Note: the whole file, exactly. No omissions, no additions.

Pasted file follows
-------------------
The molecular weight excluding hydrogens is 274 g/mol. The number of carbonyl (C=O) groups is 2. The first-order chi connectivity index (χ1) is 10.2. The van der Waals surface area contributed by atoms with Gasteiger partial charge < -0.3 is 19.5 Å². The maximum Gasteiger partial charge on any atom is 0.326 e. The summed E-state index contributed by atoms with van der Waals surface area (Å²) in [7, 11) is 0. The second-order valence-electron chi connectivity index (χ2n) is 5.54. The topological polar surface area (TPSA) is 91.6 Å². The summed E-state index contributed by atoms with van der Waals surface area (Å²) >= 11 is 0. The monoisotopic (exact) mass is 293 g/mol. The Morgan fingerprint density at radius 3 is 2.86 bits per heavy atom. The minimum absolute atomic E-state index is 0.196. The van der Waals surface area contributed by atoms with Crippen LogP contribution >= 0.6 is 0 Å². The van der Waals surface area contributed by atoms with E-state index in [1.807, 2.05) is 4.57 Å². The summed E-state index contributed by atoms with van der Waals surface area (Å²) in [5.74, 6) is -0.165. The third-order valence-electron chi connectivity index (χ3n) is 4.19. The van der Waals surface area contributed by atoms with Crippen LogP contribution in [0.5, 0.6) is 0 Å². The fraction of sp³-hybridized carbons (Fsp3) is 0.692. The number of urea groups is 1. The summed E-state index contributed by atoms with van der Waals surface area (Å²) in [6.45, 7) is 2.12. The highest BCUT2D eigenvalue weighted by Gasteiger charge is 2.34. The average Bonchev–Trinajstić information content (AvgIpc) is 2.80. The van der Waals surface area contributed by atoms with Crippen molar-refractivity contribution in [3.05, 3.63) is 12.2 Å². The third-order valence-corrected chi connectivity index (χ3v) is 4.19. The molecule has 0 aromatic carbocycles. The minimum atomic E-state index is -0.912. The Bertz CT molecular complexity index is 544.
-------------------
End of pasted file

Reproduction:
The molecular weight excluding hydrogens is 274 g/mol. The number of carbonyl (C=O) groups is 2. The first-order chi connectivity index (χ1) is 10.2. The van der Waals surface area contributed by atoms with Gasteiger partial charge < -0.3 is 19.5 Å². The maximum Gasteiger partial charge on any atom is 0.326 e. The summed E-state index contributed by atoms with van der Waals surface area (Å²) in [7, 11) is 0. The second-order valence-electron chi connectivity index (χ2n) is 5.54. The topological polar surface area (TPSA) is 91.6 Å². The summed E-state index contributed by atoms with van der Waals surface area (Å²) >= 11 is 0. The monoisotopic (exact) mass is 293 g/mol. The Morgan fingerprint density at radius 3 is 2.86 bits per heavy atom. The minimum absolute atomic E-state index is 0.196. The van der Waals surface area contributed by atoms with Crippen LogP contribution >= 0.6 is 0 Å². The van der Waals surface area contributed by atoms with E-state index in [1.807, 2.05) is 4.57 Å². The summed E-state index contributed by atoms with van der Waals surface area (Å²) in [5.74, 6) is -0.165. The third-order valence-electron chi connectivity index (χ3n) is 4.19. The van der Waals surface area contributed by atoms with Crippen LogP contribution in [0.5, 0.6) is 0 Å². The fraction of sp³-hybridized carbons (Fsp3) is 0.692. The number of urea groups is 1. The summed E-state index contributed by atoms with van der Waals surface area (Å²) in [6.45, 7) is 2.12. The highest BCUT2D eigenvalue weighted by Gasteiger charge is 2.34. The average Bonchev–Trinajstić information content (AvgIpc) is 2.80. The van der Waals surface area contributed by atoms with Crippen molar-refractivity contribution in [3.05, 3.63) is 12.2 Å². The third-order valence-corrected chi connectivity index (χ3v) is 4.19. The molecule has 0 aromatic carbocycles. The minimum atomic E-state index is -0.912. The Bertz CT molecular complexity index is 544.